reviewing his record would think Robertson had been proud of his
many achievements, and he was – to an extent. But as his letter
reveals, age mellowed him considerably.
Robertson built his letter as systematically as he must have laid
track. He set down a utilitarian beginning, merely an acknowledgment
that he was complying with a letter from the students “asking for
something of interest which happened in [the] Highland Community
long ago,” but he picked up steam as he went forward.
though settlement developed along the lower Rio Grande in Spanish
colonial times, when Robertson first saw the Valley, “the longhorn
cows, deer, coyotes, Mexican lions, javelinas, wild pigeons, turkeys
and chacalacas, which lived happily in the jungle along the Resaca
where your school now stands, were not disturbed.”
That soon changed.
“This region got its first real shock in June 1904,” Robertson continued,
“when I crossed the Arroyo Colorado with an army of…laborers and
some old ‘wheezy’ wood burning locomotives, pile drivers, etc.,
building the railroad through the jungle to Bessie (now San
Benito) and on to Brownsville.”
All the wildlife and “young and old Mexicans were scared to death
of these wild Irish, [blacks] and locomotives, and their fear was
well founded, for it meant so-called civilization and progress was
about to arrive and these people’s happy lives were about to end….The
wild animals were killed and ran away, and these real Americans
whose ancestors had lived happily in the jungle for a thousand years
had to go to work with pick, shovel and hoe or go to bootlegging
for an existence.”
soon experienced even more change. Two prominent land owners, Oliver
Hicks and James Landrum, engaged Robertson in a handshake deal to
build an irrigation canal and lay out the streets for a new town
called San Benito.
By November 1906, Robertson had succeeded in raising enough capital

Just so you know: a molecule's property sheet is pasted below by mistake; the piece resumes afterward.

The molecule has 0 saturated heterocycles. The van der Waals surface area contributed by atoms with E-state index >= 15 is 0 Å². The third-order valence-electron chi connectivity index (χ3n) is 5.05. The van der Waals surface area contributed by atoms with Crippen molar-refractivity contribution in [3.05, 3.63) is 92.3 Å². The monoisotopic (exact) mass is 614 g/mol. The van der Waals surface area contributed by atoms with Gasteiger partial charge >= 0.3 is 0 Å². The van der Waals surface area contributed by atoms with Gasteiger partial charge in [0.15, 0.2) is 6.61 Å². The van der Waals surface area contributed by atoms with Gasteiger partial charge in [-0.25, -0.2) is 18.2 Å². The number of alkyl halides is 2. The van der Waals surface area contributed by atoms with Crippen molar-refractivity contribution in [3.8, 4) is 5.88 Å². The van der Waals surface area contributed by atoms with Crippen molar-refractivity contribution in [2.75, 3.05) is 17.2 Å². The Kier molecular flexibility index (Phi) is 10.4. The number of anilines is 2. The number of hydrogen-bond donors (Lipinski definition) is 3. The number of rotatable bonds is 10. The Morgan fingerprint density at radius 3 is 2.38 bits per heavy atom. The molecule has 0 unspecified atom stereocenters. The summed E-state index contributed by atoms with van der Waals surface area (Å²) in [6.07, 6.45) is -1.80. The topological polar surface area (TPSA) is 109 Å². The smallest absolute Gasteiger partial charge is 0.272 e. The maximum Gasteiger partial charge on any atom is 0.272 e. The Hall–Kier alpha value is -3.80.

to begin construction on the canal. The project, the first major
step in transforming the valley from wilderness to farm land, took
seven more years to complete.
Like most “boosters” as these early-day wheeler-dealers were called,
Robertson made money and lost money. He built the Valley’s second
rail line in 1910-11 and sold it for a profit he quickly lost on
the San Benito
When American entered World
War I in 1917, Robertson joined the Army and left the Valley
for service in France “broke but happy.” He rose to the rank of
colonel, winning a Distinguished Service Medal for building light
rail lines under enemy fire. He returned to the Valley after the
war and saw the area finally blossom into a major agricultural region
that made farmers, suppliers and shippers good money.
But the transformation of the Valley seemed to haunt him as time
went on. Near the end of his letter to the sixth graders, the old
engineer said something quite remarkable for a man of his time:
“I am not overly proud of my part in helping to bring progress and
civilization to this region to help ruin the lives of those who
were here before me.”
In fact, that sort of sentiment came close to heresy back then,
especially in what had come to be called the Magic Valley – home
of sprawling citrus farms and a nascent tourist industry that would
take off in the early 1950s with construction of the first causeway
Isabel and Padre Island.